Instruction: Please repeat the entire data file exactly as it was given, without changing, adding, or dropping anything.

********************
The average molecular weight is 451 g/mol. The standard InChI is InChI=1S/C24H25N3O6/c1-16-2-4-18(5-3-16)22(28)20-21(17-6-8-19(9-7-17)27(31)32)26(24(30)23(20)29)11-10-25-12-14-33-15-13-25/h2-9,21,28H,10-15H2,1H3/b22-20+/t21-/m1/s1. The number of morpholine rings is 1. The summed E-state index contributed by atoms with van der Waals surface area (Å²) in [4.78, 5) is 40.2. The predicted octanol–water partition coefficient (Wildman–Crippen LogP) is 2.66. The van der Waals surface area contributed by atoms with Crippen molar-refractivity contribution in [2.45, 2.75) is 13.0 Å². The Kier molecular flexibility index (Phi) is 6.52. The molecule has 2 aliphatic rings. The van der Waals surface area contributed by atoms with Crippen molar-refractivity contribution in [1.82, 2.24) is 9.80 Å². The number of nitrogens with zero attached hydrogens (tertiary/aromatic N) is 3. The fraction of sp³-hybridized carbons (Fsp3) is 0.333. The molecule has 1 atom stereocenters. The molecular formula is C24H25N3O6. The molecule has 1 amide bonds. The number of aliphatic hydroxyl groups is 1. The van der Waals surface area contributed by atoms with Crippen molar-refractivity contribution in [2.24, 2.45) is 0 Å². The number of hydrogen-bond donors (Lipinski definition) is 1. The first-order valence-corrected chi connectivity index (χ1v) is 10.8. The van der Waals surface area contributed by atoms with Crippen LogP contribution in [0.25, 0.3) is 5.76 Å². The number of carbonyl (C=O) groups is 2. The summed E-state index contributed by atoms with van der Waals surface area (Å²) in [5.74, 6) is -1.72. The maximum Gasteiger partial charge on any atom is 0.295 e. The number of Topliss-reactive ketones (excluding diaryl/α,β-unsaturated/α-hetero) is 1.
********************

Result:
The average molecular weight is 451 g/mol. The standard InChI is InChI=1S/C24H25N3O6/c1-16-2-4-18(5-3-16)22(28)20-21(17-6-8-19(9-7-17)27(31)32)26(24(30)23(20)29)11-10-25-12-14-33-15-13-25/h2-9,21,28H,10-15H2,1H3/b22-20+/t21-/m1/s1. The number of morpholine rings is 1. The summed E-state index contributed by atoms with van der Waals surface area (Å²) in [4.78, 5) is 40.2. The predicted octanol–water partition coefficient (Wildman–Crippen LogP) is 2.66. The van der Waals surface area contributed by atoms with Crippen molar-refractivity contribution in [2.45, 2.75) is 13.0 Å². The Kier molecular flexibility index (Phi) is 6.52. The molecule has 2 aliphatic rings. The van der Waals surface area contributed by atoms with Crippen molar-refractivity contribution in [1.82, 2.24) is 9.80 Å². The number of nitrogens with zero attached hydrogens (tertiary/aromatic N) is 3. The fraction of sp³-hybridized carbons (Fsp3) is 0.333. The molecule has 1 atom stereocenters. The molecular formula is C24H25N3O6. The molecule has 1 amide bonds. The number of aliphatic hydroxyl groups is 1. The van der Waals surface area contributed by atoms with Crippen molar-refractivity contribution in [2.24, 2.45) is 0 Å². The number of hydrogen-bond donors (Lipinski definition) is 1. The first-order valence-corrected chi connectivity index (χ1v) is 10.8. The van der Waals surface area contributed by atoms with Crippen LogP contribution in [0.25, 0.3) is 5.76 Å². The number of carbonyl (C=O) groups is 2. The summed E-state index contributed by atoms with van der Waals surface area (Å²) in [5.74, 6) is -1.72. The maximum Gasteiger partial charge on any atom is 0.295 e. The number of Topliss-reactive ketones (excluding diaryl/α,β-unsaturated/α-hetero) is 1.